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Martin Cruz Smith
Three Stations
Reviewed by: Rick Kleffel © 2010

Simon & Schuster
USA Trade Hardcover, First Edition
ISBN 978-0-743-27674-0
Publication Date: 08-17-2010
256 pages, $25.99
Date Reviewed: 10-04-2010

Index:  Mystery  General Fiction

William Gibson famously suggested that the future has arrived, but that it isn't distributed evenly. This is often taken to suggest that those high-tech-pockets of America where the surfaces gleam and the depths are digitally enhanced will be eventually be replicated from sea to shining sea. But there's ample evidence that this is an upside-down vision. Those isles of the wired may instead belong to a past that never quite comes to fruition. For the future, for, at least, our future, we may have to look elsewhere.

With the American empire in decline, our future may be present outside of America. Russia, itself once a leader in technology, of not societal innovation, may be just the present where the American future is to be found. Martin Cruz Smith has spent the last 37 years visiting and writing about Russia; he began his first Arkday Renko detective novel, 'Gorky Park,' in 1973. The latest Arkday Renko novel is 'Three Stations,' a compelling and surreal vision of the sort of chaos towards which the American empire is lurching. It may not be a pretty picture of our future, but it is a joy to read.

'Three Stations' begins with the loss of a child. Maya is a fifteen year-old girl riding "hard class" on a train bound for the Three Stations platforms in Moscow. She chooses an empty compartment but is soon joined by visitors welcome and unwelcome. Stupendously tired, she falls asleep, only to awaken without her child. Arkady Renko, called to help his friend Victor Orlov out of the "sobriety station" (read: drunk tank), joins Orlov at the scene of what may be a crime. A young woman, who looks to be a prostitute, has been found dead in one of the many parts of Three Stations. Renko suspects a crime has indeed been committed, but his superiors disagree. He pursues the case in spite of their escalating threats.

Smith's novel is sparse and intense. He's an expert at creating vivid and memorable characters with a few deft strokes. That's all for the best, because there's a large cast in 'Three Stations,' and lots of threads to follow. In fact the whole world seems to be coming unraveled around Arkday, Maya, and everyone else. So much is happening so quickly that crime and the worst intentions tend to prevail. Everything is broken, battered, and running on empty. Money is not quite meaningless, not yet, but it's getting there. Orlov, Renko, Maya, Renko's teenaged protégé, Zhenko, and a cast of criminals that are positively Dickensian are vividly portrayed. No matter who you are with in 'Three Stations,' it's a compelling perspective.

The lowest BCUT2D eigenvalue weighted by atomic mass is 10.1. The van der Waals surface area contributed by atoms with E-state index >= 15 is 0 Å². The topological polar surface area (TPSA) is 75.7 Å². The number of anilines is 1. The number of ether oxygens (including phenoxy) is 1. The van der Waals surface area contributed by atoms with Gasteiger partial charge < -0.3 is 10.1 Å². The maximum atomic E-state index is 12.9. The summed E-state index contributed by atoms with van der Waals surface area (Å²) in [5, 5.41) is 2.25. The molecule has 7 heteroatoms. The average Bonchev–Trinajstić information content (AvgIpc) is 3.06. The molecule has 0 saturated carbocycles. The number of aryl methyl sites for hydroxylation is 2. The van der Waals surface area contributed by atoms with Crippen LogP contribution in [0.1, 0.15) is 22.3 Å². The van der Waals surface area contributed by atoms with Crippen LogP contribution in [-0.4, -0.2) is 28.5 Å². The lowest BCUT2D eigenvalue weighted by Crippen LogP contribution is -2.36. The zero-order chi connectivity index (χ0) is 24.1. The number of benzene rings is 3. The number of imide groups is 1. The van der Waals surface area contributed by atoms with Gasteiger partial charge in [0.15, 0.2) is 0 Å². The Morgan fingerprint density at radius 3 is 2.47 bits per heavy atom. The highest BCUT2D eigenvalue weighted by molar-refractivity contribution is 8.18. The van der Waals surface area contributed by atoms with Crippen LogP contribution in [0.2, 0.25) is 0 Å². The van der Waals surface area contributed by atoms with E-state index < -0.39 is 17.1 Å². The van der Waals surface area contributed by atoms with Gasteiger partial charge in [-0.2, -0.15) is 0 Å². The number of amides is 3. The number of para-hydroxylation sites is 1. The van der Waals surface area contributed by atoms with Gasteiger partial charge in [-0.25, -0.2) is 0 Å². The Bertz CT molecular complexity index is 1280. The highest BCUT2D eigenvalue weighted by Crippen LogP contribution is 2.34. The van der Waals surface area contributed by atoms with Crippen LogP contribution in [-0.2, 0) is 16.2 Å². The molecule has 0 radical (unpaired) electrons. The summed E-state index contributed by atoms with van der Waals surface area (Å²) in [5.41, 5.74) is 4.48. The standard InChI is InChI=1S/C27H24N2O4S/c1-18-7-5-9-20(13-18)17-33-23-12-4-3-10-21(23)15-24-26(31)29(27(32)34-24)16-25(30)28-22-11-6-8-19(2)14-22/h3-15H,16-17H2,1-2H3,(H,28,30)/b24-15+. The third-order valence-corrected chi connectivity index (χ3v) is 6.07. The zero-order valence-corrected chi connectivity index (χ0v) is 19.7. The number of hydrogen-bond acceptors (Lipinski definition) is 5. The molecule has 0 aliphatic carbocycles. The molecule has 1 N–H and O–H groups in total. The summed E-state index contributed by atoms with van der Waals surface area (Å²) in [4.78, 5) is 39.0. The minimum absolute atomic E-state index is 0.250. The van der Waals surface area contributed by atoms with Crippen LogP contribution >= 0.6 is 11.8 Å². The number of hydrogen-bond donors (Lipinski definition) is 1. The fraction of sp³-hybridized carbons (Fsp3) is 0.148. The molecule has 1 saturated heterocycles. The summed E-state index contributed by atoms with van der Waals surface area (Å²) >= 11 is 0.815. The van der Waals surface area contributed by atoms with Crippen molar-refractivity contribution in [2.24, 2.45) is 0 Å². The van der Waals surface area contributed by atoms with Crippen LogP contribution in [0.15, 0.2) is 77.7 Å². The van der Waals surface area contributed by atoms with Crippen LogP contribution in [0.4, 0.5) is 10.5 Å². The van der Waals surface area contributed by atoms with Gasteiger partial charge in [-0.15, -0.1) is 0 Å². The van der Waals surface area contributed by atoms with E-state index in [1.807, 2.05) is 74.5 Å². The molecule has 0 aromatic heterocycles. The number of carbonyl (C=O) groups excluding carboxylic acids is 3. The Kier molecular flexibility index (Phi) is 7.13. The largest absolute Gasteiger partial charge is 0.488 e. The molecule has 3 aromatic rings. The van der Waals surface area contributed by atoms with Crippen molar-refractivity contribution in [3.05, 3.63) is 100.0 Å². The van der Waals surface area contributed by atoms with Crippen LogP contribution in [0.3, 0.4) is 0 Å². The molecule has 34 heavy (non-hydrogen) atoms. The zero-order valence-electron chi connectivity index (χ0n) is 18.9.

Of course, this is due to Smith's ability to orchestrate chaos and create surreal beauty. His writing is superb. The descriptions of places and people are vivid, but never overdone. He has a great sense for conveying a complicated scene of action, putting us in settings of peril with propulsive prose and gut-wrenching emotion. Russia, right now, this moment, is reeling from a series of economic blow that have created an income gulf; on one side are the penniless and dirt poor, and looking across the abyss are the once-wealthy and once-powerful whose money is vanishing. The rich are no longer safe in Smith's vision of Russia. All that separates then from the peasantry is a veneer that is rapidly eroding. Those parts of the country that are not already hellish are collapsing downwards, ever downwards.

Smith's sense of plot is loose and frightening. He creates an ambience where it seems that anything can happen at any time, no matter how unreasonable. He renders this despair engagingly bearable with characters we really care about, and a bleak but very funny sense of humor. Amidst death, squalor and a willful blindness to reality, Smith finds wit and humanity. He genuinely likes all his characters, even those who are not so gentle.

Though 'Three Stations' is set in a rigorously realistic though surreally-rendered version of Russia, no western reader can experience this novel without more than a tinge of fear. 'Three Stations' depicts a world that has lost its moorings. Panic and a sense of savage self-preservation seem to be an utterly reasonable response to the world of 'Three Stations' and any moment of humanity, of giving, seems positively heroic. Our most hopeful response to Smith's vision is "There but for the grace of God, go we." But in the back of our minds, that sentiment is uneasily revised to, "There but for about three more years of this, go we." Our future may have already arrived. It will catch up with us, and the chances are we won't even know that it has happened until we look back on a happier, saner past — a past that is the world as we know it now, this minute. Enjoy reading 'Three Stations.' When we arrive there, the books we have to read may not be so agreeable.

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